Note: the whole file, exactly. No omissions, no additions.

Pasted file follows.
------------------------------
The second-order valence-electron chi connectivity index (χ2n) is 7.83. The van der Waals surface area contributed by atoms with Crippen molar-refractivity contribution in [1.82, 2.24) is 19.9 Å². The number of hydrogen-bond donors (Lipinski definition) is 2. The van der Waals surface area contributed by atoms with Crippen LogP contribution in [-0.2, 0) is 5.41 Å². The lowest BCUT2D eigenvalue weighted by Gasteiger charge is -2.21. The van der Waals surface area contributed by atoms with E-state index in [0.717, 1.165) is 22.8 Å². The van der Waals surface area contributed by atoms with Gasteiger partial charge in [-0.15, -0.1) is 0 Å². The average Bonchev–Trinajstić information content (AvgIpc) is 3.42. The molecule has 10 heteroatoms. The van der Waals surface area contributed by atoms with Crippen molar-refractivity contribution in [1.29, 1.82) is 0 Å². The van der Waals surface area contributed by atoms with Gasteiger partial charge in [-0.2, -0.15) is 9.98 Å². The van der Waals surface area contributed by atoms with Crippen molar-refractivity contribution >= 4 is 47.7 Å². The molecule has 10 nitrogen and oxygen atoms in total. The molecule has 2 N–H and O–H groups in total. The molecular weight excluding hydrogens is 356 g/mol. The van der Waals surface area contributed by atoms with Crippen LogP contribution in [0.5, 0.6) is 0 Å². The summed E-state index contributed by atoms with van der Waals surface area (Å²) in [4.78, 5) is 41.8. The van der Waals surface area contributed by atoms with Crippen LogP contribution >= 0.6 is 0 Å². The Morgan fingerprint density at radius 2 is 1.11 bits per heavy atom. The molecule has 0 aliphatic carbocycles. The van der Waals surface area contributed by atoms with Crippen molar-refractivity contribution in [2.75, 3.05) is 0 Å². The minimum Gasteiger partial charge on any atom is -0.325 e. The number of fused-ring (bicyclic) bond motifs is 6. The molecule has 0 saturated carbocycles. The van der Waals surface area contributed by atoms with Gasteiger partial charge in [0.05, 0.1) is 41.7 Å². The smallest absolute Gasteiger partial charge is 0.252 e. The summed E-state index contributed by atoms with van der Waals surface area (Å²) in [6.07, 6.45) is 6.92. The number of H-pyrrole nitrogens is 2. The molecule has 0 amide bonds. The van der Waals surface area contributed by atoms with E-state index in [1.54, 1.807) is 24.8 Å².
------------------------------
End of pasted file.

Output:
The second-order valence-electron chi connectivity index (χ2n) is 7.83. The van der Waals surface area contributed by atoms with Crippen molar-refractivity contribution in [1.82, 2.24) is 19.9 Å². The number of hydrogen-bond donors (Lipinski definition) is 2. The van der Waals surface area contributed by atoms with Crippen LogP contribution in [-0.2, 0) is 5.41 Å². The lowest BCUT2D eigenvalue weighted by Gasteiger charge is -2.21. The van der Waals surface area contributed by atoms with E-state index in [0.717, 1.165) is 22.8 Å². The van der Waals surface area contributed by atoms with Gasteiger partial charge in [-0.15, -0.1) is 0 Å². The average Bonchev–Trinajstić information content (AvgIpc) is 3.42. The molecule has 10 heteroatoms. The van der Waals surface area contributed by atoms with Crippen molar-refractivity contribution in [1.29, 1.82) is 0 Å². The van der Waals surface area contributed by atoms with Gasteiger partial charge in [-0.2, -0.15) is 9.98 Å². The van der Waals surface area contributed by atoms with Crippen molar-refractivity contribution >= 4 is 47.7 Å². The molecule has 10 nitrogen and oxygen atoms in total. The molecule has 2 N–H and O–H groups in total. The molecular weight excluding hydrogens is 356 g/mol. The van der Waals surface area contributed by atoms with Crippen LogP contribution in [0.5, 0.6) is 0 Å². The summed E-state index contributed by atoms with van der Waals surface area (Å²) in [4.78, 5) is 41.8. The van der Waals surface area contributed by atoms with Crippen LogP contribution >= 0.6 is 0 Å². The Morgan fingerprint density at radius 2 is 1.11 bits per heavy atom. The molecule has 0 aliphatic carbocycles. The van der Waals surface area contributed by atoms with Crippen molar-refractivity contribution in [2.75, 3.05) is 0 Å². The minimum Gasteiger partial charge on any atom is -0.325 e. The number of fused-ring (bicyclic) bond motifs is 6. The molecule has 0 saturated carbocycles. The van der Waals surface area contributed by atoms with Gasteiger partial charge in [0.05, 0.1) is 41.7 Å². The smallest absolute Gasteiger partial charge is 0.252 e. The summed E-state index contributed by atoms with van der Waals surface area (Å²) in [6.07, 6.45) is 6.92. The number of H-pyrrole nitrogens is 2. The molecule has 0 amide bonds. The van der Waals surface area contributed by atoms with E-state index in [1.54, 1.807) is 24.8 Å².